U.K. Travellers on Ex-U.S. Cruises Hit with Tax

September 22, 2009
Tax on U.S. Tourists (1:48 p.m. EDT) -- British cruise travellers and other tourists entering the United States are likely to be hit with a tax of $10 per person by the end of 2009. This is thanks to a new bill -- the Travel Promotion Act -- which was passed by the U.S. Senate earlier this month.

Travellers will pay the fee upfront when they apply for the Department of Homeland Security's Electronic System for Travel Authorization (ESTA), which has been mandatory since January for Brits and any other nationalities qualifying for the Visa Waiver scheme. (Holders of U.S. visas, which cost $131 and are only granted after a lengthy application process and an interview, are exempt, as they don't need to fill in the ESTA application.)

According to statements issued on the U.S. Senate Web site , the act is necessary to raise money to promote travel to the States, which in turn will create jobs and bring income to the country's flagging economy.

However, the move is also creating quite a stir among British travellers who've already been hit hard with charges and paperwork. Anybody who has travelled to the U.S. recently under the visa waiver scheme knows the drill: You have to fill in the ESTA application online, but still need to provide much of the same information on the green Visa Waiver form and complete the customs form before you reach the immigration queue. Then you're questioned, photographed and fingerprinted.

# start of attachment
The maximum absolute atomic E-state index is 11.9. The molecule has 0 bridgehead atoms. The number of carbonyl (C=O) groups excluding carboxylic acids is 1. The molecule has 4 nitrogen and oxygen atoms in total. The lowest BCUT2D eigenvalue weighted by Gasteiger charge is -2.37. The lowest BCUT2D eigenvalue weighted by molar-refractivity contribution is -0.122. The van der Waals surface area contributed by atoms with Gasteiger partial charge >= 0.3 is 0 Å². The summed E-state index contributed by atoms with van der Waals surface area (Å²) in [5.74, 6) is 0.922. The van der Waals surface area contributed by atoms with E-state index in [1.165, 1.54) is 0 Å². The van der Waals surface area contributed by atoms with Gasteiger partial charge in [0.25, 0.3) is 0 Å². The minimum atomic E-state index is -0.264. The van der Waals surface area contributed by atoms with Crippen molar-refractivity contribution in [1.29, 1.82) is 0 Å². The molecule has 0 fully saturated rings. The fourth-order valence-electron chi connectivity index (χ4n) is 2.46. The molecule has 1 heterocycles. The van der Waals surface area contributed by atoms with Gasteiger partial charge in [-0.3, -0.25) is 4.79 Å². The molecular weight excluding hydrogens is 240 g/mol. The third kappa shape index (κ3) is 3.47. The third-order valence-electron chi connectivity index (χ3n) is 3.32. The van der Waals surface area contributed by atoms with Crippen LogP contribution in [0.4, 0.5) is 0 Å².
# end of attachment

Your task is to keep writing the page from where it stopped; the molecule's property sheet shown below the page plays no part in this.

Paying an additional $10 for this privilege is not likely to go down well with cruise passengers, many of whom only spend one night in the States en route to their ship. A spokesman for the Passenger Shipping Association (PSA), which represents the interests of all the major cruise lines in the U.K., said to Cruise Critic: “[The tax] will be a further contribution to making fly-cruising increasingly expensive. When added to the new Air Passenger Duty charges, especially from 2010, there's quite a financial burden on holidaymakers travelling to the U.S.A.”

What's ironic is that some of the cash raised from the new act will be used to “better explain U.S. security policies” according to a statement by the press office for U.S. Congress. The money will be collected every two years, when the ESTA comes up for renewal; there is already talk in Congress of raising the cost to $20.

The Travel Promotion Act still has to be ratified by the House of Representatives but given the strong support it had in the Senate, it is likely to pass and go into effect later this year or early in 2010. We'll keep you posted.

--by Sue Bryant, Cruise Critic contributing editor